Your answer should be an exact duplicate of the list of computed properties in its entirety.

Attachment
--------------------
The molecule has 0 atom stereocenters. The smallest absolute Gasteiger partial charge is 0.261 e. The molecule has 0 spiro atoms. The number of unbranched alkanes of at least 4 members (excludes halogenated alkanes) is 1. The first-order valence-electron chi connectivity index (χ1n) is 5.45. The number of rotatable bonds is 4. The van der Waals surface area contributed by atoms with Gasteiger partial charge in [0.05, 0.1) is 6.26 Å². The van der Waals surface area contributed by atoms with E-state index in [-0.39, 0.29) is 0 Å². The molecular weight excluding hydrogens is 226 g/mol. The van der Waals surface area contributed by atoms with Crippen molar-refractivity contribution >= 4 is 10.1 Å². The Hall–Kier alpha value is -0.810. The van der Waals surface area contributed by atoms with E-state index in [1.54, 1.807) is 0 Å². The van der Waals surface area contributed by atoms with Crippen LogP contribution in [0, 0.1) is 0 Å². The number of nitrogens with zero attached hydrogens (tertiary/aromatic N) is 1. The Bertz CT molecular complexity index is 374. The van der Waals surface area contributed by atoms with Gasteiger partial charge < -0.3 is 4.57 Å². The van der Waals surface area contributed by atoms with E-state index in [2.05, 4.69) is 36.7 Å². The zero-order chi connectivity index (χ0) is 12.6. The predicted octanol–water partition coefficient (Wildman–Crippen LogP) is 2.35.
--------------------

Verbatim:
The molecule has 0 atom stereocenters. The smallest absolute Gasteiger partial charge is 0.261 e. The molecule has 0 spiro atoms. The number of unbranched alkanes of at least 4 members (excludes halogenated alkanes) is 1. The first-order valence-electron chi connectivity index (χ1n) is 5.45. The number of rotatable bonds is 4. The van der Waals surface area contributed by atoms with Gasteiger partial charge in [0.05, 0.1) is 6.26 Å². The van der Waals surface area contributed by atoms with E-state index in [-0.39, 0.29) is 0 Å². The molecular weight excluding hydrogens is 226 g/mol. The van der Waals surface area contributed by atoms with Crippen molar-refractivity contribution >= 4 is 10.1 Å². The Hall–Kier alpha value is -0.810. The van der Waals surface area contributed by atoms with E-state index in [1.54, 1.807) is 0 Å². The van der Waals surface area contributed by atoms with Crippen LogP contribution in [0, 0.1) is 0 Å². The number of nitrogens with zero attached hydrogens (tertiary/aromatic N) is 1. The Bertz CT molecular complexity index is 374. The van der Waals surface area contributed by atoms with Gasteiger partial charge < -0.3 is 4.57 Å². The van der Waals surface area contributed by atoms with E-state index in [2.05, 4.69) is 36.7 Å². The zero-order chi connectivity index (χ0) is 12.6. The predicted octanol–water partition coefficient (Wildman–Crippen LogP) is 2.35.